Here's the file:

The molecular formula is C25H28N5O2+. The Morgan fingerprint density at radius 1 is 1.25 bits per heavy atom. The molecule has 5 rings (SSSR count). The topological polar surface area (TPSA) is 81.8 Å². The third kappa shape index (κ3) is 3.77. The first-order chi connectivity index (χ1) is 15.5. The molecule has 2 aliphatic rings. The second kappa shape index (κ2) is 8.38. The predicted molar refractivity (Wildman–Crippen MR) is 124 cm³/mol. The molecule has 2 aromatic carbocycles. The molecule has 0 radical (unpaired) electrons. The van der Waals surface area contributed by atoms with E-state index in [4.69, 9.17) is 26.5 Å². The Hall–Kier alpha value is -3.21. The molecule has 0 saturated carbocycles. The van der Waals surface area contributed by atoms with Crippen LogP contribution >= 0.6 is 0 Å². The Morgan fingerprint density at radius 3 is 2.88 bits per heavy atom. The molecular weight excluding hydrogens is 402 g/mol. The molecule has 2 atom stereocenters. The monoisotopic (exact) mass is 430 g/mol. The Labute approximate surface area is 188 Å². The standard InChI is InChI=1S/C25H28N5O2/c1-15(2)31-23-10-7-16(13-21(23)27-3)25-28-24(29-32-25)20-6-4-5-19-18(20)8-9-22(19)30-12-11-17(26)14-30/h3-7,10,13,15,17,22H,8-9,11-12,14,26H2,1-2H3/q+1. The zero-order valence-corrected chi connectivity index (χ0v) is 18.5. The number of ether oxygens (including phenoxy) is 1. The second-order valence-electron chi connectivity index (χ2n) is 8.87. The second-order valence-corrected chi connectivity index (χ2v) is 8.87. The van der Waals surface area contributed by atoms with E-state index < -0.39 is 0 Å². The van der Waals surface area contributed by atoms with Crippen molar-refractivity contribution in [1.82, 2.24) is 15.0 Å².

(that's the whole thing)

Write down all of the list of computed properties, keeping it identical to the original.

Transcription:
The molecular formula is C25H28N5O2+. The Morgan fingerprint density at radius 1 is 1.25 bits per heavy atom. The molecule has 5 rings (SSSR count). The topological polar surface area (TPSA) is 81.8 Å². The third kappa shape index (κ3) is 3.77. The first-order chi connectivity index (χ1) is 15.5. The molecule has 2 aliphatic rings. The second kappa shape index (κ2) is 8.38. The predicted molar refractivity (Wildman–Crippen MR) is 124 cm³/mol. The molecule has 2 aromatic carbocycles. The molecule has 0 radical (unpaired) electrons. The van der Waals surface area contributed by atoms with E-state index in [4.69, 9.17) is 26.5 Å². The Hall–Kier alpha value is -3.21. The molecule has 0 saturated carbocycles. The van der Waals surface area contributed by atoms with Crippen LogP contribution >= 0.6 is 0 Å². The Morgan fingerprint density at radius 3 is 2.88 bits per heavy atom. The molecular weight excluding hydrogens is 402 g/mol. The molecule has 2 atom stereocenters. The monoisotopic (exact) mass is 430 g/mol. The Labute approximate surface area is 188 Å². The standard InChI is InChI=1S/C25H28N5O2/c1-15(2)31-23-10-7-16(13-21(23)27-3)25-28-24(29-32-25)20-6-4-5-19-18(20)8-9-22(19)30-12-11-17(26)14-30/h3-7,10,13,15,17,22H,8-9,11-12,14,26H2,1-2H3/q+1. The zero-order valence-corrected chi connectivity index (χ0v) is 18.5. The number of ether oxygens (including phenoxy) is 1. The second-order valence-electron chi connectivity index (χ2n) is 8.87. The second-order valence-corrected chi connectivity index (χ2v) is 8.87. The van der Waals surface area contributed by atoms with E-state index < -0.39 is 0 Å². The van der Waals surface area contributed by atoms with Crippen molar-refractivity contribution in [1.82, 2.24) is 15.0 Å².